Like most new moms, Alana Nichols knows all about feeling wildly in love and exhausted all at the same time. But there’s a difference between Nichols and many new moms: her motherhood journey includes a wheelchair.
Nichols broke her back on a rock while doing a snowboarding trick when she was 17 years old; she was paralyzed from the waist down. Now 36 and the mom of a 7-month-old baby boy named Gunnar, Nichols has lived more of her life with a wheelchair than without, and she’s learned how to reinvent herself: she’s a multi-sport athlete and the first female U.S. Paralympian to win gold medals at Summer Games (for wheelchair basketball) and Winter Games (for alpine skiing). On top of that, she recently was named president of the Women’s Sports Foundation.
Nichols sees herself as an ordinary mom with an extraordinary life. And most of the time, she doesn’t see herself as an inspiration.
“If I’m out just buying groceries, I hardly think that’s inspiring,” Nichols told TODAY Parents. “But if people think I’m an inspiration for getting back up after getting knocked down and doing something remarkable — like going 70 mph down a mountain — that feels good. If people are encouraged by me as a mom with a disability, that’s OK too.”
Mom life presents all the typical challenges for Nichols: like many parents, she wishes her son would sleep through the night and save his worst diaper mishaps for times when she isn’t trying to rush out the door. It’s not easy for anyone to be a parent, Nichols noted, but being a mom in a wheelchair does present special challenges. She shared seven things she wishes people knew about life on wheels:
1. Don’t pity parents in wheelchairs.
“I really love my life,” Nichols said. “Breaking my back at 17 was devastating, but it was one of the most important things that happened in my life. The byproducts of becoming disabled and finding myself again as an athlete opened up so many doors. I traveled the world and competed with three sports, and that’s an opportunity a lot of people don’t get. Now, I get to inspire people and share this positive message of possibility and mobility and thinking differently about people with disabilities.”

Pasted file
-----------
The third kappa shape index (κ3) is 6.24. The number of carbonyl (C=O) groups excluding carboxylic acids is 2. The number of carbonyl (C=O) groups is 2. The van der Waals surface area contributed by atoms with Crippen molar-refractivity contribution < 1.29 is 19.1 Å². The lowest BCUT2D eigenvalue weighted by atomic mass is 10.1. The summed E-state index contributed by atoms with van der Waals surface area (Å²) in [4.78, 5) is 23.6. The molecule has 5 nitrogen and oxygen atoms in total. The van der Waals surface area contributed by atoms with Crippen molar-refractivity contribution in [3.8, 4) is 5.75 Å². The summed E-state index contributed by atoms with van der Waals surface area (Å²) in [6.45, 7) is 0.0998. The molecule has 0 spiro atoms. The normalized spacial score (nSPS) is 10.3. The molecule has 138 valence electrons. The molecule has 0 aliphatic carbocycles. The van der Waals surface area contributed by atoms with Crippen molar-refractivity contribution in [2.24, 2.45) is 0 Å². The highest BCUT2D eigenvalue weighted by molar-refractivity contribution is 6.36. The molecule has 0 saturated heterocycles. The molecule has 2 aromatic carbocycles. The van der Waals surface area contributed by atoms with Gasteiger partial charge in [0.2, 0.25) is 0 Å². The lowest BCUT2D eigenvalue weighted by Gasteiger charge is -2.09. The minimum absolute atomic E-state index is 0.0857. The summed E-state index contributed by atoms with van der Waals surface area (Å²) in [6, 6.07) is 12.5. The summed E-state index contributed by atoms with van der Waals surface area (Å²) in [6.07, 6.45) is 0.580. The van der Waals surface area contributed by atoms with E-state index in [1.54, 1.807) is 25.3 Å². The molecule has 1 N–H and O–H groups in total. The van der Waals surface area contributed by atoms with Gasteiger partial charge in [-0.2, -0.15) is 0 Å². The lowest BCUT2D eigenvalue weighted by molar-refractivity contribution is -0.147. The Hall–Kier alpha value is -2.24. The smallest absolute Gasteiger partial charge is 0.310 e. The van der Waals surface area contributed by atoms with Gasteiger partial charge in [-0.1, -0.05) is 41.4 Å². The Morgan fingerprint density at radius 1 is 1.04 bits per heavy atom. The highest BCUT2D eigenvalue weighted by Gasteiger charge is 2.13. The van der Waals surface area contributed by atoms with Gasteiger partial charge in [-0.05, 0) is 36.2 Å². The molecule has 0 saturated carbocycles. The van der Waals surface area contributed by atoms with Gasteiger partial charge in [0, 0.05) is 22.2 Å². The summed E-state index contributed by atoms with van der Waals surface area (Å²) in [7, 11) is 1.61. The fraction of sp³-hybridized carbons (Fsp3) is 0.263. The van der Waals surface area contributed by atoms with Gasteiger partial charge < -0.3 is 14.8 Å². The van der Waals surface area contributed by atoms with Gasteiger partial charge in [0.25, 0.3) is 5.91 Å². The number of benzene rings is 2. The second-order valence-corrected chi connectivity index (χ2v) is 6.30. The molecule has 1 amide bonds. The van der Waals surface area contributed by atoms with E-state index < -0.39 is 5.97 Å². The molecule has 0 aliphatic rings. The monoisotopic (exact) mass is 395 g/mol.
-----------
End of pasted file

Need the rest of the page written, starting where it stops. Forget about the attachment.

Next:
2. It’s a great time to be alive.
“If you are disabled, you’ll find more and more companies are creating opportunities for disabled people and we can live these incredible lives,” Nichols said. “Even thinking about walking someday because of medical science or technology is exciting.”
3. Women with disabilities can have children.
A lot of people are surprised that she can be a mom, Nichols said. “The misconception is that a woman with a disability can’t have children or carry them or deliver naturally. People just assume that’s not part of your life; I get that a lot.”
4. Trust parents in wheelchairs to know if and when they need help.
There is a tendency to think that people who are disabled always need help from able-bodied people. While that’s true in some cases, Nichols said, there are a lot of things she wouldn’t attempt to do if she didn’t already know her capabilities. “It’s offensive to me when people ask me if I need help and I say no, and then they ask again,” Nichols said. “It feels as if they don’t trust me or they’re questioning my abilities. I know it’s hard for able-bodied people to understand what we’re capable of, but it’s not hard to trust me. I know what I can do.”
5. Let kids ask questions.
Nichols loves it when children ask about her wheelchair, and she prefers that parents don’t grab their kids’ arms and tell them to be quiet when they ask questions. “That connotes negativity and makes the child fearful of disability,” she said. “I love when they ask; I tell them I broke my back snowboarding and have a spinal cord injury that makes my legs not work. It’s hard for kids to understand sometimes, but many of them are interested in the wheels and I let them touch the chair. I want them to feel that it’s OK and not scary.”
6. The independence that comes from driving is hugely important.
“I have my mobility challenges, that’s for sure,” Nichols said. “But one thing that gives me freedom is the ability to drive.” Nichols drives a minivan, which makes it possible for her to put her child in the car, stow her wheelchair and close the doors with a tap of a button. “I wouldn’t go as many places if I didn’t have such an accessible vehicle,” said Nichols, a Team Toyota athlete. “I can do more things because of that.”
7. Planning ahead is important.
When Nichols was pregnant, she had to start thinking ahead logistically. For instance, she made her kitchen sink accessible so she could bathe her child in the sink. "But if you go down a rabbit hole of 'how am I going to do this?' you get stuck there," Nichols said. "As a mom, there is so much you don’t know anyway. So try new things. Push yourself out of your comfort zone. Count your blessings and focus on the positive."